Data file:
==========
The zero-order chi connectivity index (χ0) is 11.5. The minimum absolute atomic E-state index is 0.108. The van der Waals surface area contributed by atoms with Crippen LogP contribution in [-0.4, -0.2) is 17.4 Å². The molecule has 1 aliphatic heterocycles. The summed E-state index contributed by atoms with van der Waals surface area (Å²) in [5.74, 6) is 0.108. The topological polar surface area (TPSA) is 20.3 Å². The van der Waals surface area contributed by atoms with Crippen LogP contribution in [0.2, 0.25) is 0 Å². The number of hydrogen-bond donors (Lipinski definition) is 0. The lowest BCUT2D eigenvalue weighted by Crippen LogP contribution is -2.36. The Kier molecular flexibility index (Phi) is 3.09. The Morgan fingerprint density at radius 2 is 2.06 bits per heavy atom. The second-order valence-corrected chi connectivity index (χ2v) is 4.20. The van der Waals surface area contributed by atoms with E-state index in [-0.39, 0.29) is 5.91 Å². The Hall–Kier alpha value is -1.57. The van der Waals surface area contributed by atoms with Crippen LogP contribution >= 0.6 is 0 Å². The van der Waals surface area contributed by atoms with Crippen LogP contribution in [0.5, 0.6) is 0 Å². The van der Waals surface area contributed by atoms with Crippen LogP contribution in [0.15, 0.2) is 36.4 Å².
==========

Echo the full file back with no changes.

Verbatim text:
The zero-order chi connectivity index (χ0) is 11.5. The minimum absolute atomic E-state index is 0.108. The van der Waals surface area contributed by atoms with Crippen LogP contribution in [-0.4, -0.2) is 17.4 Å². The molecule has 1 aliphatic heterocycles. The summed E-state index contributed by atoms with van der Waals surface area (Å²) in [5.74, 6) is 0.108. The topological polar surface area (TPSA) is 20.3 Å². The van der Waals surface area contributed by atoms with Crippen LogP contribution in [0.2, 0.25) is 0 Å². The number of hydrogen-bond donors (Lipinski definition) is 0. The lowest BCUT2D eigenvalue weighted by Crippen LogP contribution is -2.36. The Kier molecular flexibility index (Phi) is 3.09. The Morgan fingerprint density at radius 2 is 2.06 bits per heavy atom. The second-order valence-corrected chi connectivity index (χ2v) is 4.20. The van der Waals surface area contributed by atoms with E-state index in [-0.39, 0.29) is 5.91 Å². The Hall–Kier alpha value is -1.57. The van der Waals surface area contributed by atoms with Crippen LogP contribution >= 0.6 is 0 Å². The van der Waals surface area contributed by atoms with Crippen LogP contribution in [0.5, 0.6) is 0 Å². The van der Waals surface area contributed by atoms with Crippen LogP contribution in [0.15, 0.2) is 36.4 Å².